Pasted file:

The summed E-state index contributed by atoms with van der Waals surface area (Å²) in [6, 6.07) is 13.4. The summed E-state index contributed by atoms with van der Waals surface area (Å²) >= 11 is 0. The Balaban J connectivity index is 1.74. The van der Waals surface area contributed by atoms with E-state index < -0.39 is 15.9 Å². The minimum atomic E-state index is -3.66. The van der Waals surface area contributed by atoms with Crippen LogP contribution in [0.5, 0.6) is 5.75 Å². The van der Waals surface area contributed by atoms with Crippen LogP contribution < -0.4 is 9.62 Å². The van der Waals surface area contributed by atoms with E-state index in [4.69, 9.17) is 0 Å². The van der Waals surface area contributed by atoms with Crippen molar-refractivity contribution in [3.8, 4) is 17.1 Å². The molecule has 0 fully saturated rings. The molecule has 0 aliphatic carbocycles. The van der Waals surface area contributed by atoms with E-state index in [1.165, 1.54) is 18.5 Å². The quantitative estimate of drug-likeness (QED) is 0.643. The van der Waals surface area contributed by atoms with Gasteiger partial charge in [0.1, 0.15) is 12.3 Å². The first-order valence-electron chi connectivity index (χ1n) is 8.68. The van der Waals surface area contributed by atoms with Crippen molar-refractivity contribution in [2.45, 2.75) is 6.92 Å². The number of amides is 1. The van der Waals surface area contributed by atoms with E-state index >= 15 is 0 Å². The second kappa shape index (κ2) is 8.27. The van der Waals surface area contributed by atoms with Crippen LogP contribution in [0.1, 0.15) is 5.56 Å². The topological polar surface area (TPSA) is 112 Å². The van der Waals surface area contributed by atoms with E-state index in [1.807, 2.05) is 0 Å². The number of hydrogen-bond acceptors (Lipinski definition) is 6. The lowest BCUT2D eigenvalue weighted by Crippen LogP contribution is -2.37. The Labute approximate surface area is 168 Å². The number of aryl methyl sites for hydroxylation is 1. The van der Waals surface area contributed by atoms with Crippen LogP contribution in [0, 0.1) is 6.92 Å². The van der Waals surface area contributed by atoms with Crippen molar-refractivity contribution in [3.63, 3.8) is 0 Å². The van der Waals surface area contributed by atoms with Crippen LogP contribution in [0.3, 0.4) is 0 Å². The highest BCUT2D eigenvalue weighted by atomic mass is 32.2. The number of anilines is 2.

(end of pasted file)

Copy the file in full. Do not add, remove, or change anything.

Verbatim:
The summed E-state index contributed by atoms with van der Waals surface area (Å²) in [6, 6.07) is 13.4. The summed E-state index contributed by atoms with van der Waals surface area (Å²) >= 11 is 0. The Balaban J connectivity index is 1.74. The van der Waals surface area contributed by atoms with E-state index < -0.39 is 15.9 Å². The minimum atomic E-state index is -3.66. The van der Waals surface area contributed by atoms with Crippen LogP contribution in [0.5, 0.6) is 5.75 Å². The van der Waals surface area contributed by atoms with Crippen LogP contribution < -0.4 is 9.62 Å². The van der Waals surface area contributed by atoms with E-state index in [4.69, 9.17) is 0 Å². The van der Waals surface area contributed by atoms with Crippen molar-refractivity contribution in [3.8, 4) is 17.1 Å². The molecule has 0 fully saturated rings. The molecule has 0 aliphatic carbocycles. The van der Waals surface area contributed by atoms with E-state index in [1.165, 1.54) is 18.5 Å². The quantitative estimate of drug-likeness (QED) is 0.643. The van der Waals surface area contributed by atoms with Gasteiger partial charge in [0.1, 0.15) is 12.3 Å². The first-order valence-electron chi connectivity index (χ1n) is 8.68. The van der Waals surface area contributed by atoms with Crippen molar-refractivity contribution in [2.45, 2.75) is 6.92 Å². The number of amides is 1. The van der Waals surface area contributed by atoms with E-state index >= 15 is 0 Å². The second kappa shape index (κ2) is 8.27. The van der Waals surface area contributed by atoms with Crippen LogP contribution in [0.1, 0.15) is 5.56 Å². The topological polar surface area (TPSA) is 112 Å². The van der Waals surface area contributed by atoms with E-state index in [1.807, 2.05) is 0 Å². The number of hydrogen-bond acceptors (Lipinski definition) is 6. The lowest BCUT2D eigenvalue weighted by Crippen LogP contribution is -2.37. The Labute approximate surface area is 168 Å². The number of aryl methyl sites for hydroxylation is 1. The van der Waals surface area contributed by atoms with Crippen LogP contribution in [0, 0.1) is 6.92 Å². The van der Waals surface area contributed by atoms with Crippen molar-refractivity contribution in [3.63, 3.8) is 0 Å². The van der Waals surface area contributed by atoms with Crippen LogP contribution in [0.3, 0.4) is 0 Å². The highest BCUT2D eigenvalue weighted by atomic mass is 32.2. The number of anilines is 2.